One might think this an attempt at subtle satire, were the authors not so ham-handed with their humor elsewhere. Almost invariably, the chapter subheads are puns ("Mail Bonding," "Clone Rangers," "Call Me Modem"), offering a superficial levity sometimes extended into the text ("Simply follow these steps and develop the comma touch"). While hardly witty, such trite wordplay would simply be forgettable were there something useful being said. Instead, when the authors take the space to be substantive, they merely offer a round-about repackaging of Strunk & White.

It should be said that William Strunk Jr. and E.B. White's "Elements of Style" could easily be extended to many times its current 105 pages. Ideally, an annotated edition would explain why we have the rules of grammar that we do and how the exceptions originally came into being. A history of English grammar would help us to use rules with greater precision, or more originality, as happens when we know the etymology of our words. O'Conner and Kellerman don't give grammar that chance. While their advice is sometimes easier to apply than that found on a high school composition class mimeograph, they allow the deeper reasons for most rules to remain as opaque as ever. "If a sentence ends with an aside in parentheses, the period goes outside. ... But if the entire sentence is in parentheses, the period goes inside." Why? They don't say, although it would be easy enough to explain that a period indicates the end of a sentence as a whole; when a clause enclosed in parentheses is only part of a larger sentence, the period goes outside. But if the parenthetical is a full sentence, unless you want your period to serve as a clause in its own right, it goes inside.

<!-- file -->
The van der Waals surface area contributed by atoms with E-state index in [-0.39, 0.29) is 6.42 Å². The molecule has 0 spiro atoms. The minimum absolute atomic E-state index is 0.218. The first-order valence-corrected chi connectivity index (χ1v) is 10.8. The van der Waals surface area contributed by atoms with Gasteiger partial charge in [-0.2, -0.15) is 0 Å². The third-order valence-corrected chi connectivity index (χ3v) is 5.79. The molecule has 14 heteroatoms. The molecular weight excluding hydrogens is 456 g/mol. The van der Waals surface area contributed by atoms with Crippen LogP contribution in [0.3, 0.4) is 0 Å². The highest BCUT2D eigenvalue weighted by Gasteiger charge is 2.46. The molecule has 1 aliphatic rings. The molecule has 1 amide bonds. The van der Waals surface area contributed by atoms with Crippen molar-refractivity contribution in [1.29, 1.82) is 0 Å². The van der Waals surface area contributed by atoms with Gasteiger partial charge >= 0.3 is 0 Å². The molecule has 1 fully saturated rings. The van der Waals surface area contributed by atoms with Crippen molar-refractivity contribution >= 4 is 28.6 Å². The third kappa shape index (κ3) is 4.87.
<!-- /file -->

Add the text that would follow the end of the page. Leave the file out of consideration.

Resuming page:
Mindlessly memorizing rules, you find yourself at the service of language rather than the other way around. If that happens to enough people, language is immobilized, effectively dead. The Internet, so long as it remains in what O'Conner and Kellerman call its "Wild West stage," offers an opportunity for the unwashed masses to rethink the accepted rules of grammar, to reclaim them and to reinvent them to suit new meanings.

"We think the computer may be the best thing that's happened to writing since the printing press," the authors of "You Send Me" claim, presumably referring to its ability to facilitate mass communication. What they ignore, though, in their lists of words with 'e' before 'i' that "you'll just have to memorize" is the remarkable plurality of approaches to spelling and grammatical strategies to be found in incunabula, from the Bible to Shakespeare. (Consider the effect of the technical misuse of "whom" for "who" in the King James Bible: "But whom say ye that I am?" Christ asks Peter in Matthew 16:15, adding a glint of majesty to his question, an implied answer, that would be lacking in, e.g., "But who say ye that I am?") In the 16th and 17th centuries, there was a looseness to language that gradually was driven out by schoolteachers and proofreaders until modernism had to break each rule intentionally, a sort of reverse-engineered ignorance, deliberately building an alternate history of literature on self-conscious idiosyncrasies.

It was an exercise that, at its most profound, brought us Gertrude Stein's "3 Lives," and, at its most silly, an entire novel written exclusively with words lacking the letter 'e'. Language opened up in certain circles courtesy of the experimental novel, but that expansion was always artificial.

Through the Internet, language can be revivified in a way that is universal and natural. O'Conner and Kellerman want us to "resist the temptation to show off typographically with bizarre lettering or graphics or spelling or punctuation," when those are precisely the things with which we ought to be experimenting. Addressing the perils of punctuation, they write that, "It hasn't helped that those cutesy emoticons people use online are tiny pictures made of punctuation marks. After a while, folks start thinking of hyphens as noses, parentheses as smiles or frowns, colons as eyes (and semicolons as winks)."